Spontaneity in Fabric: Textile Art by Pat Autenrieth
Glam Shapiro, hand appliqué, machine embroidery; cotton, lamé (polyester), gold metallic rick-rack and thread
Pat Autenrieth is a quilt maker whose textile art practice is informed by a background in painting. Pat’s quilts have an almost abstracted nature about them, and a level of spontaneity in fabric that toes the line between the worlds of fine art and craft making.
Hawaiian Commentaries: A Bald-Headed Man, inkjet (pigment), machine-pieced, hand appliquéd and hand-quilted by Mennonite and Amish friends of Bellweather Dry Goods
Pat's works are a really interesting take on the practice of quilting in general. While quilts are usually thought of as functional objects, this artist’s works would do just as well as permanent artworks in a gallery or on a wall. Many of the quilts are densely conceptual, referencing both advanced methods of fabric work, and important moments in art history. Pat’s gallery of recent works leans toward two-dimensional textile art, utilizing white or neutral expanses of fabric in a similar manner to the negative space of a canvas.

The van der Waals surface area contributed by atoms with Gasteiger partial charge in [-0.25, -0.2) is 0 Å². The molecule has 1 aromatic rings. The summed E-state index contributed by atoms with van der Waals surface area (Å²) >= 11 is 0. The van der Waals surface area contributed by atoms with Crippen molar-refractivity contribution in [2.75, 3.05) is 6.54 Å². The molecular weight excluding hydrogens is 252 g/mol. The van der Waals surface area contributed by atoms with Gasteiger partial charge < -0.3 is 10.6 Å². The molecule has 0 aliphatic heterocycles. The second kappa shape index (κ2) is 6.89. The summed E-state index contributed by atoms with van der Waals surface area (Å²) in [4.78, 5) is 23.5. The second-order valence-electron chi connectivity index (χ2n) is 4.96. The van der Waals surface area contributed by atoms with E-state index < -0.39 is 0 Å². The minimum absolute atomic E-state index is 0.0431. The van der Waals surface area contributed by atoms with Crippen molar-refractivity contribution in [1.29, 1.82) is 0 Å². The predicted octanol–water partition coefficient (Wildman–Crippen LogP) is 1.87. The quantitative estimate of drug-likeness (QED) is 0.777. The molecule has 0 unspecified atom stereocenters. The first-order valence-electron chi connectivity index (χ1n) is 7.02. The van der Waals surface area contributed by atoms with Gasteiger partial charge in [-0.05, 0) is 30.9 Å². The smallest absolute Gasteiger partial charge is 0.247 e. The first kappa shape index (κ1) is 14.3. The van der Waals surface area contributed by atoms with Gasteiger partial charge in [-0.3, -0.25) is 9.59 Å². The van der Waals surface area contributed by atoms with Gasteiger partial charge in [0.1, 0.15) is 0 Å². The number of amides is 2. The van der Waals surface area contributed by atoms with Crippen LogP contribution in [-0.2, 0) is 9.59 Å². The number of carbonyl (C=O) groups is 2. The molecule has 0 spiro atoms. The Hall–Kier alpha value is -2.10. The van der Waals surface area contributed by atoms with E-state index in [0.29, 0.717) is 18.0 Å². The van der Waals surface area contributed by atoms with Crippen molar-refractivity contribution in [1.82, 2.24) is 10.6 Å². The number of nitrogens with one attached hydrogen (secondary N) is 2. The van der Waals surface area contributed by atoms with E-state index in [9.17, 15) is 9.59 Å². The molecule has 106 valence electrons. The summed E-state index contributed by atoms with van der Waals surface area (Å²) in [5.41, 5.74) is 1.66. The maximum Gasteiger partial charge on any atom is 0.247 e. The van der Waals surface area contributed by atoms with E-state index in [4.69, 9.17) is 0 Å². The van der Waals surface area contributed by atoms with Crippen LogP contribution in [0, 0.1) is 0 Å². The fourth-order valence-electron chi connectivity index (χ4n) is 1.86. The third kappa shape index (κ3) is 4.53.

The front page of Pat's website
I like that the artist also includes a gallery of quick studies on her portfolio. Quilting isn’t a medium that one might associate with studies, however, these serve as interesting insights into the process behind Pat’s aesthetic and technical decisions. Pat’s innovations in quilting remind me a little of the works of Julie McIntyre.
What Makes a Quilt, cotton, polyester batting, tied with buttons